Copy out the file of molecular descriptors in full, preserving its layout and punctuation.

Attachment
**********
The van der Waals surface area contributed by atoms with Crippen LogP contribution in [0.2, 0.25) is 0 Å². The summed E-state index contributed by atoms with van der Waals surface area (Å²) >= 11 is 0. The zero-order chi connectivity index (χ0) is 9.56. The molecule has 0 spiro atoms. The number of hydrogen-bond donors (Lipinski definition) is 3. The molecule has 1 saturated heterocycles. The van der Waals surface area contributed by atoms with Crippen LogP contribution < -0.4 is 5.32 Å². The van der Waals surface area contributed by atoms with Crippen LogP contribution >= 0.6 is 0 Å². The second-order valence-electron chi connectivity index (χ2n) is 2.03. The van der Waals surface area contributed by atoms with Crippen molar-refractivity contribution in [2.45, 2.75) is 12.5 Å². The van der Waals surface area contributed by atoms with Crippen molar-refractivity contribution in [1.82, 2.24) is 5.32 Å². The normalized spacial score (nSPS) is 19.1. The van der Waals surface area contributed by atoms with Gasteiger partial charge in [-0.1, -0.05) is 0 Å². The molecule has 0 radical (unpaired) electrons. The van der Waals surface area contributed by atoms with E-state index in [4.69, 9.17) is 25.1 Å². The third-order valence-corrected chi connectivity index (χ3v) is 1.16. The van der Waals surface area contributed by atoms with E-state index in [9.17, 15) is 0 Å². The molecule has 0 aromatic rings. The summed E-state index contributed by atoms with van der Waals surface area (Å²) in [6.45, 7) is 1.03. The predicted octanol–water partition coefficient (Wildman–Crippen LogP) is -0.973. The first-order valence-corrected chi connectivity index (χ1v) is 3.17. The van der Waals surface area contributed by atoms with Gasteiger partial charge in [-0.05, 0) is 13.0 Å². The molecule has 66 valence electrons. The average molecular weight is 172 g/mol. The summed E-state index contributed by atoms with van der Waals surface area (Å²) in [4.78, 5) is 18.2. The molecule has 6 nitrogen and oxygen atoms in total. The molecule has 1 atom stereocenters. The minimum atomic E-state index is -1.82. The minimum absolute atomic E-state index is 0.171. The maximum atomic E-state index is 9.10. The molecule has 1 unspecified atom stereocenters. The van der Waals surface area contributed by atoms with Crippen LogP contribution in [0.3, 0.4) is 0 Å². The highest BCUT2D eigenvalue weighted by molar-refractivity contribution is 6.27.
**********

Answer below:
The van der Waals surface area contributed by atoms with Crippen LogP contribution in [0.2, 0.25) is 0 Å². The summed E-state index contributed by atoms with van der Waals surface area (Å²) >= 11 is 0. The zero-order chi connectivity index (χ0) is 9.56. The molecule has 0 spiro atoms. The number of hydrogen-bond donors (Lipinski definition) is 3. The molecule has 1 saturated heterocycles. The van der Waals surface area contributed by atoms with Crippen LogP contribution < -0.4 is 5.32 Å². The van der Waals surface area contributed by atoms with Crippen LogP contribution >= 0.6 is 0 Å². The second-order valence-electron chi connectivity index (χ2n) is 2.03. The van der Waals surface area contributed by atoms with Crippen molar-refractivity contribution in [2.45, 2.75) is 12.5 Å². The van der Waals surface area contributed by atoms with Crippen molar-refractivity contribution in [1.82, 2.24) is 5.32 Å². The normalized spacial score (nSPS) is 19.1. The van der Waals surface area contributed by atoms with Gasteiger partial charge in [-0.1, -0.05) is 0 Å². The molecule has 0 radical (unpaired) electrons. The van der Waals surface area contributed by atoms with E-state index in [4.69, 9.17) is 25.1 Å². The third-order valence-corrected chi connectivity index (χ3v) is 1.16. The van der Waals surface area contributed by atoms with E-state index in [9.17, 15) is 0 Å². The molecule has 0 aromatic rings. The summed E-state index contributed by atoms with van der Waals surface area (Å²) in [6.45, 7) is 1.03. The predicted octanol–water partition coefficient (Wildman–Crippen LogP) is -0.973. The first-order valence-corrected chi connectivity index (χ1v) is 3.17. The van der Waals surface area contributed by atoms with Gasteiger partial charge in [-0.05, 0) is 13.0 Å². The molecule has 66 valence electrons. The average molecular weight is 172 g/mol. The summed E-state index contributed by atoms with van der Waals surface area (Å²) in [4.78, 5) is 18.2. The molecule has 6 nitrogen and oxygen atoms in total. The molecule has 1 atom stereocenters. The minimum atomic E-state index is -1.82. The minimum absolute atomic E-state index is 0.171. The maximum atomic E-state index is 9.10. The molecule has 1 unspecified atom stereocenters. The van der Waals surface area contributed by atoms with Crippen LogP contribution in [0.3, 0.4) is 0 Å². The highest BCUT2D eigenvalue weighted by molar-refractivity contribution is 6.27.